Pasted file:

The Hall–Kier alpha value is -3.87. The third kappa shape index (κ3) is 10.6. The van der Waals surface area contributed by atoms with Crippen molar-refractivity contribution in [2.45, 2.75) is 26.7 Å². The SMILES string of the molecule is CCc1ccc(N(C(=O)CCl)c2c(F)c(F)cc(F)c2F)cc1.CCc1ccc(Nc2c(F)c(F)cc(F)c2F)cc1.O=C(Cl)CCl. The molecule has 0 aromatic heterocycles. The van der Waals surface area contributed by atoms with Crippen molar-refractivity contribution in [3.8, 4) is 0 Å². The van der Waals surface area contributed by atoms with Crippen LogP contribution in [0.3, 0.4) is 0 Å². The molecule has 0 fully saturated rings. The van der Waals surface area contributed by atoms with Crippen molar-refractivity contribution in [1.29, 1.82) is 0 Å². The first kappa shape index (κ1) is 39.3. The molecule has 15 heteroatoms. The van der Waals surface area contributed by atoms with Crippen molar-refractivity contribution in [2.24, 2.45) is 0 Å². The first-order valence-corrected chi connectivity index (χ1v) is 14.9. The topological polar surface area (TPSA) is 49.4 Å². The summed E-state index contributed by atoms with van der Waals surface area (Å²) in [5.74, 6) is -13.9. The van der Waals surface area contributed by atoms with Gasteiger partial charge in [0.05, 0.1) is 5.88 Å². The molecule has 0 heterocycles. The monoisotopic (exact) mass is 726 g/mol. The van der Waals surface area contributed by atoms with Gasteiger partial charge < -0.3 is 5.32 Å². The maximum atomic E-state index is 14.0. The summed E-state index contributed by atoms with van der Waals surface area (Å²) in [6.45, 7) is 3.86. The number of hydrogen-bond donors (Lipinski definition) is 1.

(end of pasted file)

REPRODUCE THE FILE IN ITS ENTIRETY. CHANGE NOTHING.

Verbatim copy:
The Hall–Kier alpha value is -3.87. The third kappa shape index (κ3) is 10.6. The van der Waals surface area contributed by atoms with Crippen molar-refractivity contribution in [2.45, 2.75) is 26.7 Å². The SMILES string of the molecule is CCc1ccc(N(C(=O)CCl)c2c(F)c(F)cc(F)c2F)cc1.CCc1ccc(Nc2c(F)c(F)cc(F)c2F)cc1.O=C(Cl)CCl. The molecule has 0 aromatic heterocycles. The van der Waals surface area contributed by atoms with Crippen molar-refractivity contribution in [3.8, 4) is 0 Å². The van der Waals surface area contributed by atoms with Crippen LogP contribution in [0.3, 0.4) is 0 Å². The molecule has 0 fully saturated rings. The van der Waals surface area contributed by atoms with Crippen molar-refractivity contribution in [1.29, 1.82) is 0 Å². The first kappa shape index (κ1) is 39.3. The molecule has 15 heteroatoms. The van der Waals surface area contributed by atoms with Crippen molar-refractivity contribution in [2.24, 2.45) is 0 Å². The first-order valence-corrected chi connectivity index (χ1v) is 14.9. The topological polar surface area (TPSA) is 49.4 Å². The summed E-state index contributed by atoms with van der Waals surface area (Å²) in [5.74, 6) is -13.9. The van der Waals surface area contributed by atoms with Gasteiger partial charge in [0.05, 0.1) is 5.88 Å². The molecule has 0 heterocycles. The monoisotopic (exact) mass is 726 g/mol. The van der Waals surface area contributed by atoms with Gasteiger partial charge < -0.3 is 5.32 Å². The maximum atomic E-state index is 14.0. The summed E-state index contributed by atoms with van der Waals surface area (Å²) in [6.45, 7) is 3.86. The number of hydrogen-bond donors (Lipinski definition) is 1.